I never quite understood the "selling like hotcakes" metaphor for a product that was in great demand. However you phrase it, demand for Apple's new iPhone 4S is so high that the company can't keep enough of them in stock, and customers at Apple stores, AT&T stores, Verizon Wireless stores, and Sprint stores are leaving empty-handed if they haven't reserved an iPhone 4S in advance. Lack of inventory is never a good business strategy, but in this case, the red-hot demand comes despite a barrage of negative publicity about problems, and alleged problems, with the iPhone 4S's software.
The news comes from a survey by Deutsche Bank analyst Chris Whitmore, who found that nearly all of the 30 Apple stores he checked were running out of phones every day. Demand that heavy is even more striking given that more than 4 million were sold in the first three days the new iPhone was available.
There's no doubt that a software glitch is trashing iPhone 4S's battery life; after all, Apple has a patch on the way. And Siri, which Apple forthrightly calls a beta service, still has rough edges and odd quirks. But consumers apparently have a lot more faith in Apple than they do in the Chicken Little tech press that seemingly panics any time a user files a complaint on a vendor website -- and despite my ink-stained DNA, I have to agree with them.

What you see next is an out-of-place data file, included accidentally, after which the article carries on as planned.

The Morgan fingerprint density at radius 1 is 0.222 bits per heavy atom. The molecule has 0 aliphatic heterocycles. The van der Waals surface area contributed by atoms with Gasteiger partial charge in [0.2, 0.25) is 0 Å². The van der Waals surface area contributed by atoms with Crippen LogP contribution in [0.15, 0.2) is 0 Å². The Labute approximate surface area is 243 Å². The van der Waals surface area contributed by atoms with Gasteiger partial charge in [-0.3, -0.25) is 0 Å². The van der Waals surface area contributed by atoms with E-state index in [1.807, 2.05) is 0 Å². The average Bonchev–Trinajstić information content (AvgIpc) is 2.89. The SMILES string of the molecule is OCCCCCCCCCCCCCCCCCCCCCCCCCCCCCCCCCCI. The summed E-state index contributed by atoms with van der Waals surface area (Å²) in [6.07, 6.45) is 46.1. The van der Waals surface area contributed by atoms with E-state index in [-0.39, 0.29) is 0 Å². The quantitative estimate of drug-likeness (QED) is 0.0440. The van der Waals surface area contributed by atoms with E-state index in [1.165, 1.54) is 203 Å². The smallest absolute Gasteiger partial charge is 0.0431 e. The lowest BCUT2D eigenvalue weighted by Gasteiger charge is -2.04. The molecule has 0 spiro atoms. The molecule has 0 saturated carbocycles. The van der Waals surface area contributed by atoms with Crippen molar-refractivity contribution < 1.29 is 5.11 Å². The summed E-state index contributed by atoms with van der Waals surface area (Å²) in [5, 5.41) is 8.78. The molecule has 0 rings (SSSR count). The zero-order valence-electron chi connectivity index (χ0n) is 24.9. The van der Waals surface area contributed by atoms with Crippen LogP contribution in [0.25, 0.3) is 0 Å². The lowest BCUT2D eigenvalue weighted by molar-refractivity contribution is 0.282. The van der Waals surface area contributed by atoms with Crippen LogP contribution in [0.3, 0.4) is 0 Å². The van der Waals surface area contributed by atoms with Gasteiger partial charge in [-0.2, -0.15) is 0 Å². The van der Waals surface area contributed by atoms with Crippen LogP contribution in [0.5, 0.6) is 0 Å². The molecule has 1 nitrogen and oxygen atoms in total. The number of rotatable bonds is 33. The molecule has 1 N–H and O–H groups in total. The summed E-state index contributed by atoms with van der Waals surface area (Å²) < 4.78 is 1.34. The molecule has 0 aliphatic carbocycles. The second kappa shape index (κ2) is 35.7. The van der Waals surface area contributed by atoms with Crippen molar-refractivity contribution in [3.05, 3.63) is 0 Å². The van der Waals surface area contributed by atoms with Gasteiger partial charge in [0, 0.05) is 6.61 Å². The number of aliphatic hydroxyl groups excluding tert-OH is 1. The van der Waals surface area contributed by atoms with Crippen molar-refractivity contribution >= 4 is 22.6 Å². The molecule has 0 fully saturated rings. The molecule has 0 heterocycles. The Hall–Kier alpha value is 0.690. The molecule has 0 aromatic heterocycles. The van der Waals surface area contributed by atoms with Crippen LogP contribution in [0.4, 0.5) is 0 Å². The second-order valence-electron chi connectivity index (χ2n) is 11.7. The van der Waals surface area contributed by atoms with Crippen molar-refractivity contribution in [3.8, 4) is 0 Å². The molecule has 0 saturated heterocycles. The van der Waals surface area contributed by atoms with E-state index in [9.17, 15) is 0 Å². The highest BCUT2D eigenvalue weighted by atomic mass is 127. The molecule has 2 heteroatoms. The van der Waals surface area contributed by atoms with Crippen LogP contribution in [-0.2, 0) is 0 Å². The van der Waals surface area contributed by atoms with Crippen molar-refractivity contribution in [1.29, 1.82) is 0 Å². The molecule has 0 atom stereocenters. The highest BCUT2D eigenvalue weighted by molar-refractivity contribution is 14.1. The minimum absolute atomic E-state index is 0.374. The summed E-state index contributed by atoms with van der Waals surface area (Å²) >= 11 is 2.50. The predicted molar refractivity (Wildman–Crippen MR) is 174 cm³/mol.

Indeed, as the consumerization of IT -- the move of user-owned and -selected devices into the enterprise -- takes hold, we must assume that users aren't stupid and in fact often exhibit better judgment than the companies trying to foist off inferior products. Or that IT gives them credit for.
Note that Adobe said yesterday it is pulling back from mobile Flash development, and remember how much grief Apple got because it said the technology was too buggy and too resource-intensive to support within iOS. That decision to ban Flash didn't slow iPhone or iPad sales, and even more to the point, the inclusion of Flash didn't help sales of RIM's BlackBerry PlayBook or Hewlett-Packard's TouchPad, whose developers made a big deal of their ability to access Flash content.
Tech writer Harry McCracken's description of watching those devices play (or try to play) a mobile Flash video is dead on: "The experience has always ranged from unimpressive to excruciating. Watching video was frequently like going to see a movie at a theater with a projector that keeps breaking down."